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MathGroup Archive 2002

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RE: Re: A faster alternative to ListIntegrate?

  • To: mathgroup at smc.vnet.net
  • Subject: [mg35743] RE: [mg35721] Re: A faster alternative to ListIntegrate?
  • From: "DrBob" <majort at cox-internet.com>
  • Date: Sun, 28 Jul 2002 03:32:28 -0400 (EDT)
  • Reply-to: <drbob at bigfoot.com>
  • Sender: owner-wri-mathgroup at wolfram.com

We can do even better, by using a Dot product to replace whatever order
of Interpolation we choose, as follows.  We could compute the weight
vector from theory, but I'll just discover it by differentiation --
particularly useful if the step-size isn't constant.  For 3rd-order, the
weight vector is 'wts2' below.  If we want an even higher (or lower)
order fit, replace ListIntegrate with Integrate and Interpolation as
before.

e[i_, n_] := Array[{0, Boole[i + 1 == #]} &, n]
d[i_, data_] := ListIntegrate[data + e[i, Length[
data]]] - ListIntegrate[data]
wts2 = d[#, data] & /@ Range[0, n];

Bobby

-----Original Message-----
From: DrBob [mailto:majort at cox-internet.com] 
To: mathgroup at smc.vnet.net
Subject: [mg35743] RE: [mg35721] Re: A faster alternative to ListIntegrate?

The trapezoidal rule is equivalent to an appropriate Dot product.  Here
are four methods compared: ListIntegrate, Integrate[Interpolation] with
interpolation order descending from 3 to 1, and a Dot product.  The
weight vector for the Dot product can be pre-computed, so this will save
a LOT of time.  For the random data below there's no significant
difference in accuracy, but high-order interpolation may be important
for other data.  I'd compare answers for the Dot product and third-order
interpolation, and then decide if the difference is worth the extra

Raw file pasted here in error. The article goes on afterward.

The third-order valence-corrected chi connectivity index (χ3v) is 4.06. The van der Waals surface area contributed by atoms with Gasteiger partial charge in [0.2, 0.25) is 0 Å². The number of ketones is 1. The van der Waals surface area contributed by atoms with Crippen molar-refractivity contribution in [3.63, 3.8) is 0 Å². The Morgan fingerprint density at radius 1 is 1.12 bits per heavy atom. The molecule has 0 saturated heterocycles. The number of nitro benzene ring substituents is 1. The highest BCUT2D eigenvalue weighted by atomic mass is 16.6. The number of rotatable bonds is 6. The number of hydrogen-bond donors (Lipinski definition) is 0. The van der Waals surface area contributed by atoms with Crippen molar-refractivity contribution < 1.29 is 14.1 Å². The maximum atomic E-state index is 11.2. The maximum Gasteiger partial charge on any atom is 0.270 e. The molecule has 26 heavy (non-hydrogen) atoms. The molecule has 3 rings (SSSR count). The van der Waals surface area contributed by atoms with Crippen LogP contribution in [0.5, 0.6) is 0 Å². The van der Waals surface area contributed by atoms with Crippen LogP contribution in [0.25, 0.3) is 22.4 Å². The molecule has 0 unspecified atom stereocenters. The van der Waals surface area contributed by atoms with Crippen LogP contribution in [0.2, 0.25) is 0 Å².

time. (I doubt it.)

<< NumericalMath`ListIntegrate`
n = 100000;
h = 1/n;
data = Transpose[{Range[0, n]/n, Random[] & /@ Range[0, n]}];
ListIntegrate[data] // Timing
Integrate[Interpolation[data, InterpolationOrder -> 3][
          x], {x, 0, 1}] // Timing
Integrate[Interpolation[data, InterpolationOrder -> 2][x], {x, 0, 1}] //
\
Timing
Integrate[Interpolation[data, InterpolationOrder -> 1][x], {x, 0, 1}] //
\
Timing
wts = {h/2}~Join~(h & /@ Range[n - 1])~Join~{h/2};
wts.data[[All, 2]] // Timing

{2.6559999999999997*Second,   0.49906638684786364}
{2.6719999999999997*Second,   0.49906638684786364}
{2.187000000000001*Second,    0.49887608638890346}
{1.8130000000000006*Second,   0.4990676925038021}
{0.10999999999999943*Second,  0.4990724913628793}

Bobby Treat

-----Original Message-----
From: Allan Hayes [mailto:hay at haystack.demon.co.uk] 
To: mathgroup at smc.vnet.net
Subject: [mg35743] [mg35721] Re: A faster alternative to ListIntegrate?

Mathew,

Some possibilities

     <<NumericalMath`ListIntegrate`

    ListIntegrate[data]//Timing

        {6.59 Second,13.7681}

The following is suggested in the Help Browser entry for the package
    Integrate[
        Interpolation[data, InterpolationOrder\[Rule]1][x],
    {x,0,100}]//Timing

        {4.56 Second,13.768}

Trapezium rule with equal steps:

    #[[1]]+#[[-1]]+ 2 Tr[Take[#,{2,-2}]]&[data[[All,2]]] 0.01/2//Timing

        {0.22 Second,13.768}

Trapezium rule with possibly unequal steps

    (Drop[#1,1] - Drop[#1,-1]).(Drop[#2,-1] + Drop[#2,1])&[
      data[[All,1]], data[[All,2]]]/2//Timing

{0.83 Second,13.768}

--
Allan

---------------------
Allan Hayes
Mathematica Training and Consulting
Leicester UK
www.haystack.demon.co.uk
hay at haystack.demon.co.uk
Voice: +44 (0)116 271 4198
Fax: +44 (0)870 164 0565


"Matthew Rosen" <mrosen at cfa.harvard.edu> wrote in message
news:ahr122$l2v$1 at smc.vnet.net...
> Hi Everyone;
>  I've tracked down the slow operation of my Mathematica simulation
code to
> lie in the ListIntegrate command:
>
> G[n_] := ListIntegrate[xsec Phi[n], 1]
>
> where both xsec and Phi[n] are 400 values long.
>
> Is there a way to speed up ListIntegrate via Compile or a similar
technique?
>
> Thanks in advance and best regards,
>
> Matt
> ---
> Matthew Rosen
> Harvard-Smithsonian Center for Astrophysics
> Mail Stop 59
> 60 Garden Street
> Cambridge, MA 02138
>
> e: mrosen at cfa.harvard.edu
> o: (617) 496-7614
>







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